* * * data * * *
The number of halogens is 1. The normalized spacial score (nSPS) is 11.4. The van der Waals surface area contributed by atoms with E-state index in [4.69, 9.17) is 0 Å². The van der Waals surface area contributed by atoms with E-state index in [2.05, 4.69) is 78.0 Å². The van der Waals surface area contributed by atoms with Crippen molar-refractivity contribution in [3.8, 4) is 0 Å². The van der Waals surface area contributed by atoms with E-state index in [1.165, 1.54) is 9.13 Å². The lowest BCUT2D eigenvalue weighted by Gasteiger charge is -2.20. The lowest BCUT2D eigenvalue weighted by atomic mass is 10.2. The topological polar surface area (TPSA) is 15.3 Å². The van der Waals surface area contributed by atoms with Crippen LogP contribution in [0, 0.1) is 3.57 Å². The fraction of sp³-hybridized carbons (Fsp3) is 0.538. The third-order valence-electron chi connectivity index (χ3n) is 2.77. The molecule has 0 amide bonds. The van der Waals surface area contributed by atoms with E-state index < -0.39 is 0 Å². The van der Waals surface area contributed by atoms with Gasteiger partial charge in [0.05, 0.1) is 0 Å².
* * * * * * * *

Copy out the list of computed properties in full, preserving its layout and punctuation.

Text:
The number of halogens is 1. The normalized spacial score (nSPS) is 11.4. The van der Waals surface area contributed by atoms with E-state index in [4.69, 9.17) is 0 Å². The van der Waals surface area contributed by atoms with E-state index in [2.05, 4.69) is 78.0 Å². The van der Waals surface area contributed by atoms with Crippen molar-refractivity contribution in [3.8, 4) is 0 Å². The van der Waals surface area contributed by atoms with E-state index in [1.165, 1.54) is 9.13 Å². The lowest BCUT2D eigenvalue weighted by Gasteiger charge is -2.20. The lowest BCUT2D eigenvalue weighted by atomic mass is 10.2. The topological polar surface area (TPSA) is 15.3 Å². The van der Waals surface area contributed by atoms with Crippen LogP contribution in [0, 0.1) is 3.57 Å². The fraction of sp³-hybridized carbons (Fsp3) is 0.538. The third-order valence-electron chi connectivity index (χ3n) is 2.77. The molecule has 0 amide bonds. The van der Waals surface area contributed by atoms with E-state index < -0.39 is 0 Å². The van der Waals surface area contributed by atoms with Gasteiger partial charge in [0.05, 0.1) is 0 Å².